OMG – YES!
I CANNOT tell you how long I have waited for this week.
Some people wait for their wedding day. Some people wait for graduation. Some people wait for the birth of their first child.
Me? I wait for CFL training camps to open.
It feels like my beloved CFL has been MIA for years.
Well, it’s felt like years.
I honestly gave up on the 2015 CFL season somewhere around Week 15. I know this because the last bit I posted on this here blog was called “Week 15 – It All Falls Apart”.
But now I’m back. And I’m feeling so very rejuvenated.
THANK YOU, CHRIS JONES!
But I’m getting ahead of myself.
With CFL training camps opening this weekend, this week we’ll look back at the CFL’s offseason, which was certainly one of the more memorable ones in recent memory.
Commissioner Jeffrey Orridge has been a man under fire as of late. He was rarely seen or heard from during his first season as Commissioner of the CFL. Granted, the previous Commissioner, was a hard act to follow; Cohon was the perfect combination of a big-time executive and a guy you’d like to have a beer with and watch a game.
Orridge? He comes across as a little stiff. And don’t forget that he’s AMERICAN. Does that bother me? Not so much. But I will admit that I thought Orridge was a little too focused on creating the CFL’s new logo and marketing campaign – “What We’re Made Of” (the hashtag #WWMO drove me nuts for MONTHS before its reveal) – when there were bigger issues that deserved more attention. Like officiating.
More on that below.
Let’s start with the new logo. Why couldn’t it be a whole football? Did it cost too much to add the ends? More mind boggling to me, though, is that the maple leaf at the bottom is cut in half. Who does that? It’s like the printer ran out of red ink. Or they just forgot to finish it. Or maybe they ran out of red ink because it, too, cost too much. Regardless, the league clearly did not test this out with its core fan base, because the reaction was swift and decidedly negative, which isn’t exactly what you want during GREY CUP WEEK:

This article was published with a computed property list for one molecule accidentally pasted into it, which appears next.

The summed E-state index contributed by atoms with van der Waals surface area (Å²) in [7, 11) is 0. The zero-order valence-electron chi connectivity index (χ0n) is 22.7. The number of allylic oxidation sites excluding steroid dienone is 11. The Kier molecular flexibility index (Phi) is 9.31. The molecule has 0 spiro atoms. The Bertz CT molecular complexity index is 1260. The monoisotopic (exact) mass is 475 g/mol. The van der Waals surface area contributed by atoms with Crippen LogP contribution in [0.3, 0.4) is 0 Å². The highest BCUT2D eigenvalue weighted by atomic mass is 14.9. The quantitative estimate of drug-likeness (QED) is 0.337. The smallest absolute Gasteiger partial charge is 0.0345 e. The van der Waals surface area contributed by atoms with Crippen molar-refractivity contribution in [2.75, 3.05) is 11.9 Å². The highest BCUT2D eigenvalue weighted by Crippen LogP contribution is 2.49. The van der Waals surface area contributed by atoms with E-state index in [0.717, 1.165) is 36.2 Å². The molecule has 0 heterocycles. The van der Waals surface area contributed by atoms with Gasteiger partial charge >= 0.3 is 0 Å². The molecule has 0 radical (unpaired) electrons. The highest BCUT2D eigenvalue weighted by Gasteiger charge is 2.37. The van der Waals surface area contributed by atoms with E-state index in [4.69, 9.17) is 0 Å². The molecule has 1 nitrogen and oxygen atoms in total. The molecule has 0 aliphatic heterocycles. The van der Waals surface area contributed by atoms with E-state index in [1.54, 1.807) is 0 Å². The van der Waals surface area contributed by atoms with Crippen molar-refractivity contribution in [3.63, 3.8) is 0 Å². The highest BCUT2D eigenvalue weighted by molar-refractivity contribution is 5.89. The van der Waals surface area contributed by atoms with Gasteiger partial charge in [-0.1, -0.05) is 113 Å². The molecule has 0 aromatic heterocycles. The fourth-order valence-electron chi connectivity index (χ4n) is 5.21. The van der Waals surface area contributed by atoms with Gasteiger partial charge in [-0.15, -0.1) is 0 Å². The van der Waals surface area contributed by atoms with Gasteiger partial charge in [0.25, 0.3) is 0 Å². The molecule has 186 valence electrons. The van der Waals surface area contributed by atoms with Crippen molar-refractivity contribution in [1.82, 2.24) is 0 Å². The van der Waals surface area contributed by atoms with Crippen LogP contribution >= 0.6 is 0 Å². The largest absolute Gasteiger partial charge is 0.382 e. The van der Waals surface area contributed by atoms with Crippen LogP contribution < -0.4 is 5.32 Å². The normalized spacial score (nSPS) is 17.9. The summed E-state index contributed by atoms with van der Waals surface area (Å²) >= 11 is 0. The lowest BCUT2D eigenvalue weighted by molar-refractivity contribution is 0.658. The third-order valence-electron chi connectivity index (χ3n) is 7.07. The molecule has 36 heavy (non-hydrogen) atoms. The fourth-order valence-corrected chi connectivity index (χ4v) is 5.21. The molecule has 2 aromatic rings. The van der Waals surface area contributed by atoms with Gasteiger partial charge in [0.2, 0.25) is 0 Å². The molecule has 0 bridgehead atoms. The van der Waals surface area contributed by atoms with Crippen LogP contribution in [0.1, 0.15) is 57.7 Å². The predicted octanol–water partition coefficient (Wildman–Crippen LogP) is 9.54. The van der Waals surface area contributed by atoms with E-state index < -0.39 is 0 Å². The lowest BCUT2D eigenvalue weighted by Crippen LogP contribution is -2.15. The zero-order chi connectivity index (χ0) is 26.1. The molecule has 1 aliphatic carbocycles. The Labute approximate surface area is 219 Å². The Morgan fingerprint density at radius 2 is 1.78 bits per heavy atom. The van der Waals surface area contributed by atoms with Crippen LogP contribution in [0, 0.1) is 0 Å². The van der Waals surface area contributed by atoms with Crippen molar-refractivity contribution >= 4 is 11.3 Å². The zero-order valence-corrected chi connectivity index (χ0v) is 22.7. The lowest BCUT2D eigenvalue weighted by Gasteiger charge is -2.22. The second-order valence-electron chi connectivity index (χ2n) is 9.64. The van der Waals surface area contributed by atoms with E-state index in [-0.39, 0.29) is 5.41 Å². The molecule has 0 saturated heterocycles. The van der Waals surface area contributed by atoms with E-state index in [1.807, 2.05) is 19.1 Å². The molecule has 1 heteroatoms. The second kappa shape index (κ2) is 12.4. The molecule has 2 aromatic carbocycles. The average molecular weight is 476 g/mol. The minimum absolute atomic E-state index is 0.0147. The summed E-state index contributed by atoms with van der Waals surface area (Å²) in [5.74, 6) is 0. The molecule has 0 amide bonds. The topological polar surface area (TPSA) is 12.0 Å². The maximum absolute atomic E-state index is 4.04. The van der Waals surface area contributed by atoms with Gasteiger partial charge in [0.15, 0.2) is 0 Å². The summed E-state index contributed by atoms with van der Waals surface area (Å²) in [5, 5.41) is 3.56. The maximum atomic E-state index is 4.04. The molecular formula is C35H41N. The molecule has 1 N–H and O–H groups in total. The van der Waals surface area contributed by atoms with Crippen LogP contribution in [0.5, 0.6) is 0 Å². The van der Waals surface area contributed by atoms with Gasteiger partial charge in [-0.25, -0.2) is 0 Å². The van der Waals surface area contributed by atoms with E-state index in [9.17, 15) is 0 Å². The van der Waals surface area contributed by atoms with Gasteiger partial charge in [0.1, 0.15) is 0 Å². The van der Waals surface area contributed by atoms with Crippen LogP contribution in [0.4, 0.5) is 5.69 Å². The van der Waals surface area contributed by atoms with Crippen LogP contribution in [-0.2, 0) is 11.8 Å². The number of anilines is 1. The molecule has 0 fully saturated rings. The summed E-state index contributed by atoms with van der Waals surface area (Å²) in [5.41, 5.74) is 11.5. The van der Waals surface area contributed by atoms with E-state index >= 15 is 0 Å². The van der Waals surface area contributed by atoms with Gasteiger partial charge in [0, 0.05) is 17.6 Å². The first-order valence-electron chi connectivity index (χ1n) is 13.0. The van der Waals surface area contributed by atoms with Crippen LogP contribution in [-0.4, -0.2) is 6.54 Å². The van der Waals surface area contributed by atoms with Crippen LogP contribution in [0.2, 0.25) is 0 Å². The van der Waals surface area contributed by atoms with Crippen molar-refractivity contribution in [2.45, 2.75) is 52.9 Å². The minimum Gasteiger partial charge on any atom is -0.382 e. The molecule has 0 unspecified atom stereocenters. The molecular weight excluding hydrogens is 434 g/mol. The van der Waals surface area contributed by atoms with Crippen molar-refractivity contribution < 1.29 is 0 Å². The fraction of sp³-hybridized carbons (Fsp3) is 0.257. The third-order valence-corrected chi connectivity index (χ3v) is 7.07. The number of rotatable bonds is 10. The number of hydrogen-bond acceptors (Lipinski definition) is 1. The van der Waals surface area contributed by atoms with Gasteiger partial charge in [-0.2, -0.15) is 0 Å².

Meanwhile in that same radio interview on Saturday, [Brian] Williams along with TSN Radio hosts Dave Naylor and Matt Sekeres all said they gave the new CFL logo a thumbs-down. Naylor went so far as to say it’s unnecessary and I couldn’t agree more.
Is it too late to change it back? I don’t think so.
There were plenty of branding and marketing experts – from other companies – in Winnipeg for Grey Cup Week and they scoffed at the new logo. One said the style is en vogue now but it’ll be passe within two-to-three years.
You need a league logo that’s literally iconic, and can stand the test of time. I don’t know, like say, the one we had up until Friday? That one was introduced by former CFL Commissioner Michael Lysko over a decade ago and still looks fresh.
In my lifetime, the NFL and NHL have each had only ONE logo. Meanwhile in the same time frame, the CFL has had three.
And, as far as the launch goes, reporters from across the country were Tweeting photos of the Investors Group Field endzones which still were emblazoned with the old logo as of Friday. They were changed in time for Sunday’s game but I’ve gotta think that was a last-minute scramble because of the backlash. And as of Sunday, the old logo was still featured prominently on CFL.ca.
The cherry on top was the coin toss at Sunday’s 103rd Grey Cup when Orridge was wearing a toque with the new CFL logo while head referee Al Bradbury was standing right beside him in a black referees cap featuring the old logo.
CLASSIC CFL INEPTITUDE!
Orridge didn’t help himself by his underwhelming performance in the annual State of the League address that followed. While I think some of the critics were a bit too harsh – I mean, really, Terry Jones, did you expect the Commissioner to have an answer to the question of media access when it really hadn’t been much of an issue during the year? – he was good at avoiding answering questions, which more than likely frustrated the media in attendance and led to the less-than-stellar reviews.